The African Diaspora International Film Festival

"Mama Africa"

“Mama Africa”

The “most
program to date
in the Windy City”
will light up
Facets Cinematheque
June 8-14, 2018

New York — 14 May 2018 To celebrate its 16th Anniversary in Chicago, the African Diaspora International Film Festival (ADIFF) — hosted by Facets Cinematheque and presented by ArtMattan Productionsts from June 8 to 14 — will present its most thought-provoking program to date in the Windy City.

With 19 documentaries and fiction films set in The United States, Mexico, Peru, South Africa, Haiti, Barbados, Nigeria, Brazil, The UK, Malawi, Cuba, Honduras, Tunisia, Hungary, the Virgin Islands and France, ADIFF Chicago will celebrate 16 years of great cinema and great talks with new films, special events and revealing stories!

Screenings take place at Facets Cinematheque, 1517 W. Fullerton Ave. For tickets and a complete schedule, click here.

Opening Night Film Bigger Than Africa by Toyin Ibrahim Adekeye (2018, 90min, USA, Chicago Premiere) is a fascinating documentary that follows the impact of the trans-Atlantic slave trade in the USA, Nigeria, Brazil, Republic of Benin, Trinidad & Tobago and Cuba to explore and find reasons for the survival of the Yoruba culture in the New World. Nigerian director Toyin Ibrahim Adekeye will be on hand to talk about his research in trying to understand why, of all cultures of Africa, the Yoruba culture is the one that has survived for centuries in the Americas.

Streetlight Harmonies by Brent Wilson (2017, 84min, USA, Chicago Premiere) is about Doo-wop and features stellar vocal harmonies sung a cappella, born on street corners in the 1950s. In Streetlight Harmonies, a who’s who of musicians trace the evolution of American pop music from doo wop and Phil Spector’s legendary ‘wall of sound’ up through Motown, surf music and the British Invasion. It’s a toe-tapping stroll down memory lane for music lovers of all ages.

In Foreign Body by Raja Amari, (2016, 92min, France/Tunisia, TIFF Official Selection, Chicago Premiere) a young woman (Sarra Hannachi) flees from Tunisia to France after informing on her brother, an Islamist radical. Adrift in a new country, she seizes on an opportunity to work for a glamorous widow (Hiam Abbass), and is uncertain how to respond when one of her brother’s friends (Salim Kechiouche) shows a romantic interest in her.

The Citizen (Az Állampolgár) – Winner of the 2018 Chicago European Film Festival Audience Award for Best Film (2016, 109 min, Hungary) – is a timely narrative about a middle-aged African immigrant Wilson (first-time actor Cake-Baly, who brings breathtaking grace and nuance to the role) wanting to become a Hungarian Citizen. This touching humanist drama exposes the unwelcoming climate that greets many immigrants to Europe, as Wilson finds a sympathetic teacher and prospective lover in lonely abused wife Mari (Máhr).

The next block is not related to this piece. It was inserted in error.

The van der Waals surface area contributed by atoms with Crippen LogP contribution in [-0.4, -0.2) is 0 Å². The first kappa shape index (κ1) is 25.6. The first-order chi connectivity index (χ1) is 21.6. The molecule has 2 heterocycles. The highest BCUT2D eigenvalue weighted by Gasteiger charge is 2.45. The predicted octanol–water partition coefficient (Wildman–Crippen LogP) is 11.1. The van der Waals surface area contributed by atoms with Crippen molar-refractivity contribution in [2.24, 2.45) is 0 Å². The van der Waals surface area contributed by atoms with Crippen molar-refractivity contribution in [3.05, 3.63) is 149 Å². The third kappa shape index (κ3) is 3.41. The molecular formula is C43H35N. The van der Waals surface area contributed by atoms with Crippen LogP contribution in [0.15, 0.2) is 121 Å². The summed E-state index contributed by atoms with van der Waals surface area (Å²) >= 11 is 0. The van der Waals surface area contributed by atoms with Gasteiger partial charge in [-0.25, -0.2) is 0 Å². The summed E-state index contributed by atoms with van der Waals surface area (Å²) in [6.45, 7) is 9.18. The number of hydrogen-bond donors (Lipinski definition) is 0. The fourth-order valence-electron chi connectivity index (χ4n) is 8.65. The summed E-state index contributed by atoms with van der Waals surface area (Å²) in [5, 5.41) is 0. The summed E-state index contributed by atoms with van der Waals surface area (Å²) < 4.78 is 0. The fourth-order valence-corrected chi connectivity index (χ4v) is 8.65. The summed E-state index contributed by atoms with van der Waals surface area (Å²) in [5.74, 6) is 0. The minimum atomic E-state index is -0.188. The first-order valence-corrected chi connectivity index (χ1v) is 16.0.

Exquisite award-wining animation Kirikou and the Sorceress by Michel Ocelot (1998, 74min, France) is celebrating its 20th Anniversary. Kirikou and the Sorceress tells the tale of tiny Kirikou, born in an African village in which Karaba the Sorceress has placed a terrible curse.

Back by popular demand, Mama Africa: Miriam Makeba by Mika Kaurismäki (2011, 90 min, South Africa/Germany) is a powerful documentary that retraces the life, music and activism of international star Miriam Makeba, one of the first African musicians to win international stardom.

Closing Night screening of local documentary 70 Acres in Chicago: Cabrini Green by Ronit Bezalel (2014, 53min, USA) — the story of a community displaced when their neighborhood is torn down in the name of progress — will be followed by a Q&A with the director and a reception.

Several films in ADIFF Chicago 2018 spotlight the talent and diversity of the Caribbean region.

Sponsored by the Dusable Heritage Association is the special screening of When the Drum is Beating by Whitney Dow that celebrates the resilience of one Haitian band that has seen it all: Septentrional.

For six decades this 20-piece band has been making passionate, beautiful music — a fusion of Cuban big band and Haitian voodoo beats — through dictatorships, natural disasters, coup d’etats and chaos, navigating the ups and downs, the glory and the tragedy that is Haiti’s history. The screening will be followed by a reception.

Timeless by Ed La Borde, Jr. is a love story that transcends time from 19th Century Ghana to the modern day Caribbean. It explores the idea that hurricanes are really the souls of people that suffered in the “Middle Passage.” It is a story that highlights history and promotes the culture of the Virgin Islands with rich imagery and complex subject matter through unexpected twists and turns. The director will be in attendance to participate in a discussion after the screening.